Sunday, October 25, 2009

I'd like to Introduce you to Dorothy

This is Dorothy and she lives near Lockerbie, Scotland. Then, here I am way over here on the west coast of Canada.....so how did we meet? Well, the internet of course! I have a Ravelry account under the name 'weever'. Ravelry recently made it possible for weavers to list their projects under the heading of weaving over the previous two catageories of knitting or crochet. We may be a smaller group there but we're now bonafide! (Basically infilitrating knitters from the inside out :)

This past August, I received an email from Dorothy via Ravelry's message mail. It seems she liked the way I finished off my handwovens and she said:

" I am just about to start a 10/2 tencel project, probably a scarf as that seems like a manageable first time fine weaving exercise. My loom is a 4 harness 6 treadle harrisville 36” wide so not nearly as sophisticated as yours. Would you advise me to use a twill pattern with a tighter sett or a plain weave on 24 ?"

Dorothy had also seen the eight shaft snowflake twill runner in my gallery there and was pleasantly surprized to hear that she could weave a snowflake twill on four shafts! I photocopied a draft by BC master weaver Laura Fry from an old Weavers magazine and sent it to Dorothy, along with some samples. We have been exchanging emails since and sharing ideas on weaving. We're also getting to know one another and becoming friends and who knows, maybe one day we'll meet!

Some of Dorothy's questions were about weaving with tencel as she has some special cones and never woven with tencel before. Judging by these photographs she sent me, she's comfortable with it now! It would also seem that I have started something in her home as she's acquiring new tools to finish her handwovens and her dear hubby is helping and recently bought her a new sewing machine! ( now, he's a keeper!) He's also a great photographer....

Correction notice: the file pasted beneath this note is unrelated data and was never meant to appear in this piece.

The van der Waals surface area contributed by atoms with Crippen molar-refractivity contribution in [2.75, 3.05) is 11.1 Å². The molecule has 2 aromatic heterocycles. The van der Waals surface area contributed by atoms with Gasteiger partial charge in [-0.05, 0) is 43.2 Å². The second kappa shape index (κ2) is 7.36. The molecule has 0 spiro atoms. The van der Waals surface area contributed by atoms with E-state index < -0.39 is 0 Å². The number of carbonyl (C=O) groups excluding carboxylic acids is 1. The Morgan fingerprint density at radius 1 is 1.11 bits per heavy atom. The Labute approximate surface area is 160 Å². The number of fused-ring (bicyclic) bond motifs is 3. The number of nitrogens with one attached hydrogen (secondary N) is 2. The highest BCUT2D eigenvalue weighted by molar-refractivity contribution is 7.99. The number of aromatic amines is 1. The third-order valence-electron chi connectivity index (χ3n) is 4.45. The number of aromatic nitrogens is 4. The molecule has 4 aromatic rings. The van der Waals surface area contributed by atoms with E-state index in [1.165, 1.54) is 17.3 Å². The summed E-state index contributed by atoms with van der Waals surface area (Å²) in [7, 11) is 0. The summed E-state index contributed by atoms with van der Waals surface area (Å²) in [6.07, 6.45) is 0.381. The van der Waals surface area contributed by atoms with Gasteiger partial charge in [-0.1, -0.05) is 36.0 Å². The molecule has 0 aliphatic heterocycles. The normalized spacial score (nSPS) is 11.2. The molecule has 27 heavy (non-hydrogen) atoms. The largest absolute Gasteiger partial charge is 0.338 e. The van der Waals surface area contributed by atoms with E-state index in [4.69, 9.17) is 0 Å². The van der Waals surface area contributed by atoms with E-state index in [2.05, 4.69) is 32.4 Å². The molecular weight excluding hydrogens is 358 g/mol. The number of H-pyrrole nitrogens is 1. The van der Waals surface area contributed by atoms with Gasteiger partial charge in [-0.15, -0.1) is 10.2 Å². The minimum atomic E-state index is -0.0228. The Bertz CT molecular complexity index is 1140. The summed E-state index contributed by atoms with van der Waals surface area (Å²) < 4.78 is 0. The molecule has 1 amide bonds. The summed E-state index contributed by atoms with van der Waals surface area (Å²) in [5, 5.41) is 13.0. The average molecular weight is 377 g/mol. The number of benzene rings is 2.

The shawl looks lovely! Wonderful job Dorothy. Below is a close up of the pattern:

The last picture shows how Dorothy took my fringe twisting tutorial to heart! She bought the foam board and a fringe twister and got busy!
(I'd love to hear from you if you have tried any of the methods decribed here and how it worked for you. My contact info is listed on the right hand side. )


I am so happy to find that what I share here is actually helping people. Most satisfying! I feel like a proud Mother Hen :)
I invited Dorothy to be guest on the blog and so I will give Dorothy the last word here!

Hi there ! My name is Dorothy Stewart and I live in south-west Scotland in a place called Lochmaben, very close to Lockerbie.

I am a self taught weaver of five years, using a 4 shaft Harrisville 36” floor loom. My weaving has been very intermittent and based on wool scarves and shawls interspersed with tea towels ! Very basic stuff and my daughters are now dreading this year’s model of tea towel !!

I have always had a yearning to do something much finer and on a visit to Halcyon Yarn about 3 years ago I bought two cones of 10/2 Tencel, one purple and the other slightly off-white. They have stayed on the shelf until now as I didn’t really know what to do with them.

I found Susan on Ravelry earlier this year and signed up to her blog, which I found fascinating. The pictures of her weaving projects on Ravelry were just amazing and something I longed to be able to do myself. I learnt so much from the tutorials on her Blog.

In August, I plucked up courage and rather cheekily e-mailed Susan to ask for advice. Her response was amazing ! A parcel arrived at home with copies of the Snowflakes and Stars draft for four shaft looms. They had been prepared by Laura Fry and published in Weavers. I was instantly inspired to get started with my Tencel. Susan has provided loads of support by e-mail and over the last few weeks I have managed to complete two Tencel scarves using the quite complex twill draft.

I was able to follow Susan’s detailed instructions for fringe twisting and finishing from her Blog and as a result have two very professional items of which I am very proud.

I will never match Susan’s level of expertise nor the degree of complexity she demonstrates in her amazing weaving projects but I have certainly moved up a level from my rustic woollen scarves and tea towels !!

Susan has been a wonderful mentor and it is amazing to think that many thousands of miles apart we have established such a friendship. The power of technology nowadays is something else. It is so easy to keep in touch and share experiences. I certainly hope to continue to develop, in fact, my next project will be place mats in Bird’s Eye Twill. This was another draft in my ‘surprise parcel’ from Susan !

Suddenly, I am motivated and inspired to do more weaving and my thanks must go to Susan for this change. Knowing, that she is at the end of an e-mail is just wonderful and I feel very honoured indeed to be invited to be a guest on her Blog.